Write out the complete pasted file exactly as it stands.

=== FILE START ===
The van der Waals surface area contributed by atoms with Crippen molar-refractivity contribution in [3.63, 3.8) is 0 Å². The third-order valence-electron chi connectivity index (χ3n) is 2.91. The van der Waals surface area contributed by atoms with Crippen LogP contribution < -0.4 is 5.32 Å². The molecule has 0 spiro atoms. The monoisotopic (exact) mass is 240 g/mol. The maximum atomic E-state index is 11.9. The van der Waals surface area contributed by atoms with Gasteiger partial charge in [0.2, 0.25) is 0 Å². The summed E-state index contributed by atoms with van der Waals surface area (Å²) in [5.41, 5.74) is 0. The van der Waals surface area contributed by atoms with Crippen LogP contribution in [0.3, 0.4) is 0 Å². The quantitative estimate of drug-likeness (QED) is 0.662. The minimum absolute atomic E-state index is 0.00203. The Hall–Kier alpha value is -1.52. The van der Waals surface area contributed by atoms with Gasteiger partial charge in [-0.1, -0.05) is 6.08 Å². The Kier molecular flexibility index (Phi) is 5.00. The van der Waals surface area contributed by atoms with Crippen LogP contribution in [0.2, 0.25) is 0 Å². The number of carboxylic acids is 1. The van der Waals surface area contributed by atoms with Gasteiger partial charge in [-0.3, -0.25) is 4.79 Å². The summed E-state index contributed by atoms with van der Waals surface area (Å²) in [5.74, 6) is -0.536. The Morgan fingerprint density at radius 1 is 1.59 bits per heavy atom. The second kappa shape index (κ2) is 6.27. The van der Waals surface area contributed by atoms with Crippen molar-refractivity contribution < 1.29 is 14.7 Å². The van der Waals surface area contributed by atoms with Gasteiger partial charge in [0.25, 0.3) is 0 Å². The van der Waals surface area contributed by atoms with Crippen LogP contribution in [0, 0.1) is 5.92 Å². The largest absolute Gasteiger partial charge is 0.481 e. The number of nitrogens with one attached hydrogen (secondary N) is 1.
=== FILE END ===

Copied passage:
The van der Waals surface area contributed by atoms with Crippen molar-refractivity contribution in [3.63, 3.8) is 0 Å². The third-order valence-electron chi connectivity index (χ3n) is 2.91. The van der Waals surface area contributed by atoms with Crippen LogP contribution < -0.4 is 5.32 Å². The molecule has 0 spiro atoms. The monoisotopic (exact) mass is 240 g/mol. The maximum atomic E-state index is 11.9. The van der Waals surface area contributed by atoms with Gasteiger partial charge in [0.2, 0.25) is 0 Å². The summed E-state index contributed by atoms with van der Waals surface area (Å²) in [5.41, 5.74) is 0. The van der Waals surface area contributed by atoms with Crippen LogP contribution in [0.3, 0.4) is 0 Å². The quantitative estimate of drug-likeness (QED) is 0.662. The minimum absolute atomic E-state index is 0.00203. The Hall–Kier alpha value is -1.52. The van der Waals surface area contributed by atoms with Gasteiger partial charge in [-0.1, -0.05) is 6.08 Å². The Kier molecular flexibility index (Phi) is 5.00. The van der Waals surface area contributed by atoms with Crippen LogP contribution in [0.2, 0.25) is 0 Å². The number of carboxylic acids is 1. The van der Waals surface area contributed by atoms with Gasteiger partial charge in [-0.3, -0.25) is 4.79 Å². The summed E-state index contributed by atoms with van der Waals surface area (Å²) in [5.74, 6) is -0.536. The Morgan fingerprint density at radius 1 is 1.59 bits per heavy atom. The second kappa shape index (κ2) is 6.27. The van der Waals surface area contributed by atoms with Crippen molar-refractivity contribution < 1.29 is 14.7 Å². The van der Waals surface area contributed by atoms with Gasteiger partial charge in [0.25, 0.3) is 0 Å². The van der Waals surface area contributed by atoms with Crippen LogP contribution in [0, 0.1) is 5.92 Å². The largest absolute Gasteiger partial charge is 0.481 e. The number of nitrogens with one attached hydrogen (secondary N) is 1.